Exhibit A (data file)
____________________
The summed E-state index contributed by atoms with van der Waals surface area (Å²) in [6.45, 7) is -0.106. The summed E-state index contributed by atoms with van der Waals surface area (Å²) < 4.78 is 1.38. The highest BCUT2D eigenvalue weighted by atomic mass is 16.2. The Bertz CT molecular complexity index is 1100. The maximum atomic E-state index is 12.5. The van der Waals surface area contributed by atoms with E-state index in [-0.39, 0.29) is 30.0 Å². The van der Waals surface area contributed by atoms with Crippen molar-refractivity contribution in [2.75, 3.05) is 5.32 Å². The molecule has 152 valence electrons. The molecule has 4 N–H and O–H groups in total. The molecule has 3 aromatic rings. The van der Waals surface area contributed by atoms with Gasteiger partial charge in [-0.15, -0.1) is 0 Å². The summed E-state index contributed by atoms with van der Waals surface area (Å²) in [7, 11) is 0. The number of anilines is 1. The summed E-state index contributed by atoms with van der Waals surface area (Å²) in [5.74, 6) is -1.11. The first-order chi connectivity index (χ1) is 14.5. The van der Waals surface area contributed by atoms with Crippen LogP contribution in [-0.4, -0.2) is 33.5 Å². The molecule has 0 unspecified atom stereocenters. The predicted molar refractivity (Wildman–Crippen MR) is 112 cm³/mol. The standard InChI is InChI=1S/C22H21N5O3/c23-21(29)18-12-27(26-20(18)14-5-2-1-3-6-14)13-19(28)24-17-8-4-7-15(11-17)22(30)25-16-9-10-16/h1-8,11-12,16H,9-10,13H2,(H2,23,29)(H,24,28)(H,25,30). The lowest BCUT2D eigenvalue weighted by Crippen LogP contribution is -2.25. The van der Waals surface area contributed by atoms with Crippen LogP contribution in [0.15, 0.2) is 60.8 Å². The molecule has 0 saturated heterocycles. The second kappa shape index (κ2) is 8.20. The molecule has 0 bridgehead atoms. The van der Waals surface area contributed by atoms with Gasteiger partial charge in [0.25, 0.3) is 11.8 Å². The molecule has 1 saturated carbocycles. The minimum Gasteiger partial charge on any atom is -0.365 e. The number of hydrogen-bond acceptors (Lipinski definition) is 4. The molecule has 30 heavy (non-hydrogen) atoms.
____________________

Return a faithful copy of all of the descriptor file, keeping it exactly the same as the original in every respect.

The summed E-state index contributed by atoms with van der Waals surface area (Å²) in [6.45, 7) is -0.106. The summed E-state index contributed by atoms with van der Waals surface area (Å²) < 4.78 is 1.38. The highest BCUT2D eigenvalue weighted by atomic mass is 16.2. The Bertz CT molecular complexity index is 1100. The maximum atomic E-state index is 12.5. The van der Waals surface area contributed by atoms with E-state index in [-0.39, 0.29) is 30.0 Å². The van der Waals surface area contributed by atoms with Crippen molar-refractivity contribution in [2.75, 3.05) is 5.32 Å². The molecule has 152 valence electrons. The molecule has 4 N–H and O–H groups in total. The molecule has 3 aromatic rings. The van der Waals surface area contributed by atoms with Gasteiger partial charge in [-0.15, -0.1) is 0 Å². The summed E-state index contributed by atoms with van der Waals surface area (Å²) in [7, 11) is 0. The number of anilines is 1. The summed E-state index contributed by atoms with van der Waals surface area (Å²) in [5.74, 6) is -1.11. The first-order chi connectivity index (χ1) is 14.5. The van der Waals surface area contributed by atoms with Crippen LogP contribution in [-0.4, -0.2) is 33.5 Å². The molecule has 0 unspecified atom stereocenters. The predicted molar refractivity (Wildman–Crippen MR) is 112 cm³/mol. The standard InChI is InChI=1S/C22H21N5O3/c23-21(29)18-12-27(26-20(18)14-5-2-1-3-6-14)13-19(28)24-17-8-4-7-15(11-17)22(30)25-16-9-10-16/h1-8,11-12,16H,9-10,13H2,(H2,23,29)(H,24,28)(H,25,30). The lowest BCUT2D eigenvalue weighted by Crippen LogP contribution is -2.25. The van der Waals surface area contributed by atoms with Crippen LogP contribution in [0.15, 0.2) is 60.8 Å². The molecule has 0 saturated heterocycles. The second kappa shape index (κ2) is 8.20. The molecule has 0 bridgehead atoms. The van der Waals surface area contributed by atoms with Gasteiger partial charge in [0.25, 0.3) is 11.8 Å². The molecule has 1 saturated carbocycles. The minimum Gasteiger partial charge on any atom is -0.365 e. The number of hydrogen-bond acceptors (Lipinski definition) is 4. The molecule has 30 heavy (non-hydrogen) atoms.